You won't have any trouble getting your students interested in this unit since food is an important part of their lives. Adolescents are particularly fascinated with their changing bodies and that interest can certainly be exploited when studying nutrition and the biology of the digestive system.
The unit begins with a focus on the composition of food and, therefore, on nutrition. From the outset, the students are dealing with relevant topics, such as junk foods, fat, carbo-loading, and calories, that relate directly to their health and their performance. By studying their own diets in terms of composition and calories, they will immediately be applying the science they are learning to their eating habits and the choices they make each day.
A feature of this unit that I particularly like is the imaginary trip through the digestive system. I think this is a creative and memorable way to teach students both anatomy and physiology. If you can augment the images created by doing an actual dissection, students will never forget this unit.
The activities in this unit are particularly rich and they generate many links to other disciplines. For example, the activity that calculates and models the total surface area of the small intestine is a link to mathematics. The activity that measures the composition of foods is a link to chemistry. And, the activity that measures the caloric content of a peanut is a link to physics. One activity that is just plain fun, and students love, is the peristalsis activity.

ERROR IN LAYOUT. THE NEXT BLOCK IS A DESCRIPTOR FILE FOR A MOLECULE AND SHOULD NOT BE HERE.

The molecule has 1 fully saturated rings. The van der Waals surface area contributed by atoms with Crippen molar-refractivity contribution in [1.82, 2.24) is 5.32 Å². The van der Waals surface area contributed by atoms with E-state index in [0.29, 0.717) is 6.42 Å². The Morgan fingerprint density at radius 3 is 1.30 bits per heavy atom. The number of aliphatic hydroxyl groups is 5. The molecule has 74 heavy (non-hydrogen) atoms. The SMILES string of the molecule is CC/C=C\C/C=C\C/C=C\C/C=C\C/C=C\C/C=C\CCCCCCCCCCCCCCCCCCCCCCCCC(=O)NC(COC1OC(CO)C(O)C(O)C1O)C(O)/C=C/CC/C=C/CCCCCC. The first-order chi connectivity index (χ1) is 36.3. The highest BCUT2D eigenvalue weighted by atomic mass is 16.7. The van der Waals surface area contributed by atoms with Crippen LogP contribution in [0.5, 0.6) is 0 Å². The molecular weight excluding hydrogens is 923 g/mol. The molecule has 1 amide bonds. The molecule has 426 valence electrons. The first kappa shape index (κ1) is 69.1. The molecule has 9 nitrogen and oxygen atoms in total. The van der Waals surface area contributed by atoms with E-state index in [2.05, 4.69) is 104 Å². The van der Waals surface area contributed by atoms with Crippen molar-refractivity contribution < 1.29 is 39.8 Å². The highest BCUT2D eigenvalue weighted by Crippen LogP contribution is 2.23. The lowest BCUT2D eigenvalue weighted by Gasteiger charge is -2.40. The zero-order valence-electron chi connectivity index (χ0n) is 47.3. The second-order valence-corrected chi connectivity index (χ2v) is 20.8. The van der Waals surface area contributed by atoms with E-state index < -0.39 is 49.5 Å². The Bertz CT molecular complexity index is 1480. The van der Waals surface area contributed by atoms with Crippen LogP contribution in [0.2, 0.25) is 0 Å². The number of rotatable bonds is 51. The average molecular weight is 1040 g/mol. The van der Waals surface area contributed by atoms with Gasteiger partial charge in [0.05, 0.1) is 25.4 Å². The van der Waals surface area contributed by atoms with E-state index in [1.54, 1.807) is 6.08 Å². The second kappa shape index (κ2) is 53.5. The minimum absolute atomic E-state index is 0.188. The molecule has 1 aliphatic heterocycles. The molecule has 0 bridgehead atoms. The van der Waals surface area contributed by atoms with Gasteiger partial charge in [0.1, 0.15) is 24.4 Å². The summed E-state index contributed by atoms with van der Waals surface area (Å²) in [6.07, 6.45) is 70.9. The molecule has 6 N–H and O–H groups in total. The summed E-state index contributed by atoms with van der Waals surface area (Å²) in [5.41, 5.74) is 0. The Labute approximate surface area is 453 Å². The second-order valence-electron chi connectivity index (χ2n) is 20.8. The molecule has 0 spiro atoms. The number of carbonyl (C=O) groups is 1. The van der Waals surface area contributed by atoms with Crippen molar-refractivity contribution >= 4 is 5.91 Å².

The connections to health are a really important aspect of this unit. On one hand, we are a nation that runs on fast foods and junk foods, is pathologically overweight, and suffers an incredibly high incidence of eating disorders. On the other hand, health food stores are everywhere, grocery stores commonly carry foods that are “organic,” and more of our population exercises regularly and eats healthy diets than ever before. Low fat and low cholesterol are probably the most common words on food labels these days. Thus, young people are receiving conflicting messages about foods and eating habits. They must make choices, and those choices will have long-lasting effects on their health. What they learn in this unit will help them make informed choices and hopefully the right choices more often than not. Also, with the activities in this unit on diet analysis, evaluation of menus, and interpretation of food labels, it is likely that discussions of these activities will extend from the classroom to the home. In one test-site school, the parents became so involved that they made it possible to have ethnic meals for the class, with the recipes fully evaluated for dietary components, of course.
Best wishes and bon appétit!
H. Craig Heller
Chair, Department of Biological Sciences, Stanford University